Wash Park nonprofit brings people together over croquet

Jiminy Wicket founder started the nonprofit after his father's dementia diagnosis

Posted 2/6/19

The diagnosis of his dads’ vascular dementia 10 years ago changed the course of James Creasey’s life. His dad, Maxwell, lived in Sevenoaks in southwest England, where Creasy was born. Creasy had …

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Wash Park nonprofit brings people together over croquet

Jiminy Wicket founder started the nonprofit after his father's dementia diagnosis

Posted

The diagnosis of his dads’ vascular dementia 10 years ago changed the course of James Creasey’s life.

His dad, Maxwell, lived in Sevenoaks in southwest England, where Creasy was born. Creasy had moved to Colorado in 1978. But Creasy decided he would visit his dad for two weeks, every 10 weeks, for the rest of his dad’s life.

As Creasey and his five siblings tried to navigate the weight of their father’s disease, each tried to find something to help them bond with him. That quest led Creasey to croquet — and an idea he would bring back to the United States for dementia patients here.

The Creasey siblings slowly found ways to connect with their father. They found more complex or fast games were lost after the diagnosis. Some activities were based on memories the family had of their father. One of Creasey’s sisters began to polish shoes with their dad because every Sunday he would polish the family shoes to get them ready for the week when they were children.

“You just create a whole new thing that you feel your way into,” Creasey said. “That’s really what I was doing with my dad.”

About a year before Maxwell’s diagnosis, Creasey had started learning how to play croquet in Colorado. He had played with some friends and later discovered a croquet lawn during a walk at Washington Park. Although he had never played with his dad before his diagnosis, Creasey thought it was worth a try.

And it turned out Maxwell liked the game: “He’d just get a big smile,” Creasey said. And “that was the moment where I felt the tap on the shoulder that was: ‘So what are you going to do with this moment?’ I thought I’d die a happy guy if I could put that smile on a half a dozen more faces.”

Creasey launched his nonprofit, Jiminy Wicket, shortly after. The organization brings dementia and Alzheimer’s patients to Wash Park, on the croquet lawn by the southern lake, in the summer for outdoor games of croquet. In the winter, Jiminy Wicket plays indoor games at St. John Lutheran Church and School, 1600 E. Exposition Ave., across from Washington Park. Over the years, Jiminy Wicket has put together more than 450 croquet sessions.

Six years ago, Jiminy Wicket expanded to include the Through Hoops to Hope program, which brought in student volunteers from South High School to play inter-generational games. The program is now in a school in the United Kingdom, as well as several schools in Colorado.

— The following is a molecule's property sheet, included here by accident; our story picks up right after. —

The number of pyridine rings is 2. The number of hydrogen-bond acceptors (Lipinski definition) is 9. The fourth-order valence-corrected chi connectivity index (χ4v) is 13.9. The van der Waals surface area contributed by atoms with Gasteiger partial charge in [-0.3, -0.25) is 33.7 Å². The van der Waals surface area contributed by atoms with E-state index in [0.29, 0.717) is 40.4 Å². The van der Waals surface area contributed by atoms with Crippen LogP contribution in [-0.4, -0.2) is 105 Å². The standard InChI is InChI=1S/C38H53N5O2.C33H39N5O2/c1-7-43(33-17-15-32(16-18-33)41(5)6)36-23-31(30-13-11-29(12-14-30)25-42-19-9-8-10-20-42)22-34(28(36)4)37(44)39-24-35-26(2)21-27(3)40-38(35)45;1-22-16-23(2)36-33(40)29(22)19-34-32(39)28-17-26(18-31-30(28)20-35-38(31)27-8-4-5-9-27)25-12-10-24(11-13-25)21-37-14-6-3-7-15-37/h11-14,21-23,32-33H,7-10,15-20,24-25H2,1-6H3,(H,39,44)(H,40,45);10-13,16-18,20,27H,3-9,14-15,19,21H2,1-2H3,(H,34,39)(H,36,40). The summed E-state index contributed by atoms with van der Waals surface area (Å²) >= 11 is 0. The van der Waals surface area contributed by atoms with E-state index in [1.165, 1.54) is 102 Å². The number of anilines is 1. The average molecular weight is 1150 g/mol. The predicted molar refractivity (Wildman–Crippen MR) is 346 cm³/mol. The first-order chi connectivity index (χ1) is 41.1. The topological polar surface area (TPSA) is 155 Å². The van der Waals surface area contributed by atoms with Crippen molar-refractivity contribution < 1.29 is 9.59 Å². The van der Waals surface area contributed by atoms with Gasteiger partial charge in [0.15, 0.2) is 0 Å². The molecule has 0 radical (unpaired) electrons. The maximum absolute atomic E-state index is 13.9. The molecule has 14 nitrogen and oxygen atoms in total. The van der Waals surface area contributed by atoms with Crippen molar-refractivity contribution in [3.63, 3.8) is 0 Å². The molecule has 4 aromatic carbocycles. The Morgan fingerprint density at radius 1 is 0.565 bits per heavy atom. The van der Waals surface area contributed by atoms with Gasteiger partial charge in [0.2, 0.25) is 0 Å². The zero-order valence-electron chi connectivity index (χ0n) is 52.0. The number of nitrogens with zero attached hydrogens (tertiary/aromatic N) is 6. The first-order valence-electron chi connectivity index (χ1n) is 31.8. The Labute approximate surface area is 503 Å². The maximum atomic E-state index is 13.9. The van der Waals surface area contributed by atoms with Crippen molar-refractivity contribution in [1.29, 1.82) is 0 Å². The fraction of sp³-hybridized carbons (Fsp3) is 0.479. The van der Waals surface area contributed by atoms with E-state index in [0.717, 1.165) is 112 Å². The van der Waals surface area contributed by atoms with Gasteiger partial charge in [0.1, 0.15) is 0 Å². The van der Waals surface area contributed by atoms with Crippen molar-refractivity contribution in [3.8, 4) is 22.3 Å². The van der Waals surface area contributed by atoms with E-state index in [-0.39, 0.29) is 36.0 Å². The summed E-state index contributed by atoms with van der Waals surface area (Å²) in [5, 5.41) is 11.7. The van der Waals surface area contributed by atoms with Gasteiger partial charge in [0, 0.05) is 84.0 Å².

Creasey wants to expand Jiminy Wicket, as well as Through Hopes to Hope, throughout the U.S. and into more countries. He is hoping to raise funding to get the program into schools in Los Angeles, Boston and Chicago in the next year.

Volunteers from New York Life, a national insurance company, help run the school program here in Denver.

Joey Goldberg with New York Life volunteered during a middle school gym class with St. John Lutheran Church and School in January, and said he enjoys seeing the kids interact with the seniors from Brookdale Parkplace, an assisted living and memory care facility that participates in Jiminy Wicket. When they get a good shot, he added, the kids will give the seniors high-fives.

“That dynamic is priceless,” Goldberg said.

Kayleen Malone, a former gym teacher with the school, agreed.

Interacting with seniors helps push kids out of their comfort zone, she said. Creasey also teaches the students the history of the game of croquet, as well as a little bit about Alzheimer’s and dementia, Malone said.

The reason croquet works, Creasey said, is because of its simplicity. While in the inter-generational games he encourages students to connect with the seniors, he also said croquet is a game that doesn’t require a lot of talking. This can help ease people in who are unsure how to socialize with dementia patients.

The interaction between students and seniors helps to prevent isolation and lonliness in the senior community, Creasey said. At the end of the gym class, Creasey has the participants talk about their “magic moment” in the game. Many of the St. John students said they enjoyed spending time with the seniors.

Brookdale resident Kathy Sommers was all smiles during the game.

“I had played this game maybe 20 years ago,” she said. “It was wonderful to see it again.”

Those smiles are what are most important to Creasey.

“We’re in the business of making smiles across the generations,” he said. “The power of play makes people smile. I know we do it because it’s what I see every day.”

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